Homepolish designer Barbie Palomino’s 96-year old Los Angeles bungalow is an exercise in chic compromise. See how she and her husband renovated the space to be entertaining (and infant) friendly.
Photos by Madeline Tolle
For a designer, creating your own space means balancing a coterie of inspiration with actually making time for yourself. Couple that with a new baby and a renovation-happy husband and Barbie Palamino was presented with a wide swath of options for her 1922 California bungalow/craftsman home. It was up to her to infuse her two-bedroom, one-and-a-quarter-bath with punches of personality while not isolating the rest of her family.
“Our home doesn’t feel super ‘designed’ to me,” Barbie explains. “Jason is pretty good about letting me do whatever I want, but he leans towards contemporary in his tastes. Compromise = eclectic.”
That compromise meant reigning in some of the luxury finishes and features she’d use for client and ensuring that everything was family and party friendly. She achieved the look by blending modern pieces, a neutral foundation, vintage finds, and the right hues here and there.
“We obviously like color enough to commit to a teal kitchen,” Barbie laughs.
Commitment doesn’t seem to be the problem for Barbie and her husband. The couple made bold renovation choices from the get-go. Barbie’s husband Jason had torn down the wall that separated the living room from the dining room before Barbie was around, added recessed lighting and in the living/dining room and replaced the beyond-repair hardwood floors with practical and inexpensive laminate wood-look flooring.
“We entertain a fair bit (or used to, before baby) and everyone always congregated in the closed off kitchen,” Barbie explains. “By knocking out the wall we not only made it flow so we had one large space to hang out in, but now Jason can interact with Sloane and me while he cooks and family time is all the time.”
But Barbie was quick to let him know his work wasn’t done.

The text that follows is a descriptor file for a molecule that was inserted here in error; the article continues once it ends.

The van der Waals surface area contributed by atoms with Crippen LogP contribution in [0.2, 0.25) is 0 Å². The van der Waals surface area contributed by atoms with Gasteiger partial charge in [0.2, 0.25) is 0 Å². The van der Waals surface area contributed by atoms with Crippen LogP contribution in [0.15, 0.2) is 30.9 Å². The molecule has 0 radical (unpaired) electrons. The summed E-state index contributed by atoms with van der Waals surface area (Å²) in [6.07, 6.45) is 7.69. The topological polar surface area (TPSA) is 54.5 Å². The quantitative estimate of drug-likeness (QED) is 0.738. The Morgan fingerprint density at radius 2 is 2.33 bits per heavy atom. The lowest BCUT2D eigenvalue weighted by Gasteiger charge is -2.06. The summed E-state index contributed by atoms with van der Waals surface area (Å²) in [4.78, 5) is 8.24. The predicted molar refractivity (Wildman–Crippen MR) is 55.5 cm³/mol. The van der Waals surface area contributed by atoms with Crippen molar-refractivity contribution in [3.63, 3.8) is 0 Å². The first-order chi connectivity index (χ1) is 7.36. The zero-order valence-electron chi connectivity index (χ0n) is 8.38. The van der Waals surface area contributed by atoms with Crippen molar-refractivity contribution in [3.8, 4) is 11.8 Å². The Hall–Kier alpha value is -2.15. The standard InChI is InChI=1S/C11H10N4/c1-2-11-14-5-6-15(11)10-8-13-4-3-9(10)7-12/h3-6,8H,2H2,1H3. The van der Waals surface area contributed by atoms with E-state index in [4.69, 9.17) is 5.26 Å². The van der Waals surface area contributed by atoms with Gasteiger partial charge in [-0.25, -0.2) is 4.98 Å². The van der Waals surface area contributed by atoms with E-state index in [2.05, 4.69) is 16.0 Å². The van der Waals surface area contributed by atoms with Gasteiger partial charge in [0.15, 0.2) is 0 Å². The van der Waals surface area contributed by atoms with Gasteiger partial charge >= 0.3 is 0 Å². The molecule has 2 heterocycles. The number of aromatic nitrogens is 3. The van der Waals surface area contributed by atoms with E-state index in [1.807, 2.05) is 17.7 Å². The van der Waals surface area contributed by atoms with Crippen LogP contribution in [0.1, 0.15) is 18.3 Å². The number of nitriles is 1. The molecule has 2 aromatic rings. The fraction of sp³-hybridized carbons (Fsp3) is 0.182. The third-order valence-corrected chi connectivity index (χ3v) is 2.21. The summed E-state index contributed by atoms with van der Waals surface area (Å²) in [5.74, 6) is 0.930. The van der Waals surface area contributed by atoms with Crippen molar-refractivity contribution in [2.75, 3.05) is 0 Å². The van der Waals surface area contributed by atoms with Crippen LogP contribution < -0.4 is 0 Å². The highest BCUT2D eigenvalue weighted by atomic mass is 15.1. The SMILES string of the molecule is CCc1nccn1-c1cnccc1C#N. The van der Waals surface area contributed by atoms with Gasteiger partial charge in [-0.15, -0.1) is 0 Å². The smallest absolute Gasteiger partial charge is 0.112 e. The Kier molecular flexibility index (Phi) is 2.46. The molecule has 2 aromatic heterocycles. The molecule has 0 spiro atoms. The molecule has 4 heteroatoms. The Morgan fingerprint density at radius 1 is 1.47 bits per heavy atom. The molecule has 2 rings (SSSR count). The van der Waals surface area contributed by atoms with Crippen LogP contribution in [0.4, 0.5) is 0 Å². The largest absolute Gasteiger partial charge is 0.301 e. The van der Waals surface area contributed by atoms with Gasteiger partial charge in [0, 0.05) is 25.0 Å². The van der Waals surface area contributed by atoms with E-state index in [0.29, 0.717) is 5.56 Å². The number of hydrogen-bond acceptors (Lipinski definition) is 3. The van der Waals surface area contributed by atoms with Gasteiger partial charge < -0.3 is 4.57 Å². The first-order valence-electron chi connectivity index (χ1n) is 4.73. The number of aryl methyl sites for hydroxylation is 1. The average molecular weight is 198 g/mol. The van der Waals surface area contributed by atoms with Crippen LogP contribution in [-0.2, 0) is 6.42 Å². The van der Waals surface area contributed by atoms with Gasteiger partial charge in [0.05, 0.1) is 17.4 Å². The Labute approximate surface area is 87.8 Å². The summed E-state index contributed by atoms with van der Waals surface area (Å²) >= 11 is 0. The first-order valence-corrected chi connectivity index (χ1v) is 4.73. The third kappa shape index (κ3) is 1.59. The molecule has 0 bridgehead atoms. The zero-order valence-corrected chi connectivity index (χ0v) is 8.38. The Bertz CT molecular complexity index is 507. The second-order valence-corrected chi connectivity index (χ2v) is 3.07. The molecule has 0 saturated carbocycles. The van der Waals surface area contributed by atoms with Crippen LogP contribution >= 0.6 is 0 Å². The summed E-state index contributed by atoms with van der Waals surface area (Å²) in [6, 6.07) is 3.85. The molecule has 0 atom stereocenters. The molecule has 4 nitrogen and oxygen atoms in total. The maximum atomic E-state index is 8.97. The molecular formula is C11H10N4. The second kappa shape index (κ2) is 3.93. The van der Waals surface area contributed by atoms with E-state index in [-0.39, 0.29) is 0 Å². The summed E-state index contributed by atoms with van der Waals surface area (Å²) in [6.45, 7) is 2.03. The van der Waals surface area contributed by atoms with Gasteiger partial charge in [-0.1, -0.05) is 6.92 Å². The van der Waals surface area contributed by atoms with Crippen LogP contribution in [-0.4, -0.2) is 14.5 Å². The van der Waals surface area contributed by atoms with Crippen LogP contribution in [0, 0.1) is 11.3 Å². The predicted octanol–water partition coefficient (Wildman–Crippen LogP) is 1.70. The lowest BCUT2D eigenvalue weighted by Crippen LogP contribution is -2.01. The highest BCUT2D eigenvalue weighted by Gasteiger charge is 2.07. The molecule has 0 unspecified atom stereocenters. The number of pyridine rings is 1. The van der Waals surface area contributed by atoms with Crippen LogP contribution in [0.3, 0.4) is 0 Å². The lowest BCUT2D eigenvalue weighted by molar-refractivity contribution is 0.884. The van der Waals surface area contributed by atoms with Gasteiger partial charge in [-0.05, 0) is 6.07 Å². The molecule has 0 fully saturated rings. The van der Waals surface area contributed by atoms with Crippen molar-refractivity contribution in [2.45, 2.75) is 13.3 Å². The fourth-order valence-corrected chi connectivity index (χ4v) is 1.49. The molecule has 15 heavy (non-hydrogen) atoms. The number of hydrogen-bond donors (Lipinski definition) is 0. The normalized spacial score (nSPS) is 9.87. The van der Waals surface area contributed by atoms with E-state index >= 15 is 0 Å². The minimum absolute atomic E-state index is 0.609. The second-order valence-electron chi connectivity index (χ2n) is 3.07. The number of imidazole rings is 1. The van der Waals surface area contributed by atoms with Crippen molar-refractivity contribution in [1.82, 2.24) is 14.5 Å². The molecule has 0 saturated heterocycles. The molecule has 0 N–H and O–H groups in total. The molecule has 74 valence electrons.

“I’ve replaced/repainted/remodeled everything possible since then,” she admits.
Back to that kitchen. The perfectly blue hue of Semihandmade cabinets is complemented by JennAir appliances, brass fixtures, clé tile, a stunning still life picked up in Cuba, and a magically perfectly sized runner from Barbie’s former home. And one other piece managed to hang on.
“I let him keep his dining table partly because it weighs a literal ton,” Barbie admits.
To perk up the piece, she added on wasabi hued seating and swathed the space in white.
“I loved the chartreuse (Wasabi) color of the new dining seating and wanted those colors to dominate—blue, yellow, green hence the bluish green cabinets and brass hardware that came next,” Barbie explains. “I’m really feeling a complementary color scheme in my projects right now.”
In the adjoining living room a dark gray sofa sets a modern and neutral base for piles of pillows and the couple’s collection of masks and vintage finds.
“I’m really attracted to UK and Australian shelter blogs—spaces that are playful and just don’t take themselves too seriously,” Barbie explains. “We adult hard, so I think we both need to feel young when we’re home. I’m sure there’s a more serious home in our future or at least a room in our next home that feels polished and grown up.”
Along with the youthful feelings, the space is also geared towards its tiniest tenant.
“Nothing is too precious here. We avoided the obvious danger zones i.e. sharp glass corners and all the fabrics and rugs are cleanable or replaceable,” Barbie says. “No priceless family heirlooms in our house. Other than that, we decorated for ourselves and hopefully she develops similar tastes to ours.”
And Barbie’s tastes shine throughout the space. In the bedroom she layers light linens and fabrics against a moody charcoal backdrop. The baby’s room features a bold brass crib, velvet curtains, a swagged pendant, and punchy pattern wallpaper. And the garage is far from the standard fare: she converted it into a functional office thanks to warm sisal rugs, a rustic screen, and sofa worth sneaking a nap on (work can be hard).
Of course, Barbie did have to do some designer-level indulging when it came to the bathroom.
“I’m all about balance,” she explains. “For example, I needed Brizo fixtures in my bathroom so I went with the lowest priced (and in-stock) black floor tile that didn’t feel like a basic builder option. I could have made the retro vintage bath tile work but the layout was just dumb. We couldn’t really access the drawers in the vanity and it felt dark. By switching the plumbing location and moving the shower up to the window and getting rid of the ridiculously deep storage above it, the room instantly felt bigger. Now he has his vanity and I have a whole separate ‘station’ at the entrance with storage galore and a mirror and outlet so I can do all my girl stuff at the other end.”
Compromise—sometimes it’s all works out for the best.